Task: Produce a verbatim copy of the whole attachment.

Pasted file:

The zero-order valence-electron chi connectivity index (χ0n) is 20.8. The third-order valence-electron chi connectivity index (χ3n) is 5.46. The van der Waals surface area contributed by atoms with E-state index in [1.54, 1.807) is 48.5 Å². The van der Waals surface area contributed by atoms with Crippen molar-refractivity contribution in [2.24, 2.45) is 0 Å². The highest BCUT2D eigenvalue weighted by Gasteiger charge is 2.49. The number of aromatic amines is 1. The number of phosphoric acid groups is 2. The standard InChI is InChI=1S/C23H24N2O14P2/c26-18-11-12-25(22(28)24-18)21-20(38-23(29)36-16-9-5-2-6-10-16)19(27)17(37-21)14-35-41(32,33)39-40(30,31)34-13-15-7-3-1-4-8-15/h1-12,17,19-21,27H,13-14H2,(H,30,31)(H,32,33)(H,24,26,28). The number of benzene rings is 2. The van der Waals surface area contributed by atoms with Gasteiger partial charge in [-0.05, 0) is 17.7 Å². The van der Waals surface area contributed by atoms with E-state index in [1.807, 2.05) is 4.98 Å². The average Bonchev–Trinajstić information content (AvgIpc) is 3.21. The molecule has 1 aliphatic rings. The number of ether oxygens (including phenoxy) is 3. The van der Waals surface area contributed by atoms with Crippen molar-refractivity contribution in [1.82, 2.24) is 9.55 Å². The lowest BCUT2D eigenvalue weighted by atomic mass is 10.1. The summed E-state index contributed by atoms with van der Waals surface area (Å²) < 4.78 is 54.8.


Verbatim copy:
The zero-order valence-electron chi connectivity index (χ0n) is 20.8. The third-order valence-electron chi connectivity index (χ3n) is 5.46. The van der Waals surface area contributed by atoms with E-state index in [1.54, 1.807) is 48.5 Å². The van der Waals surface area contributed by atoms with Crippen molar-refractivity contribution in [2.24, 2.45) is 0 Å². The highest BCUT2D eigenvalue weighted by Gasteiger charge is 2.49. The number of aromatic amines is 1. The number of phosphoric acid groups is 2. The standard InChI is InChI=1S/C23H24N2O14P2/c26-18-11-12-25(22(28)24-18)21-20(38-23(29)36-16-9-5-2-6-10-16)19(27)17(37-21)14-35-41(32,33)39-40(30,31)34-13-15-7-3-1-4-8-15/h1-12,17,19-21,27H,13-14H2,(H,30,31)(H,32,33)(H,24,26,28). The number of benzene rings is 2. The van der Waals surface area contributed by atoms with Gasteiger partial charge in [-0.05, 0) is 17.7 Å². The van der Waals surface area contributed by atoms with E-state index in [1.807, 2.05) is 4.98 Å². The average Bonchev–Trinajstić information content (AvgIpc) is 3.21. The molecule has 1 aliphatic rings. The number of ether oxygens (including phenoxy) is 3. The van der Waals surface area contributed by atoms with Crippen molar-refractivity contribution in [1.82, 2.24) is 9.55 Å². The lowest BCUT2D eigenvalue weighted by atomic mass is 10.1. The summed E-state index contributed by atoms with van der Waals surface area (Å²) < 4.78 is 54.8.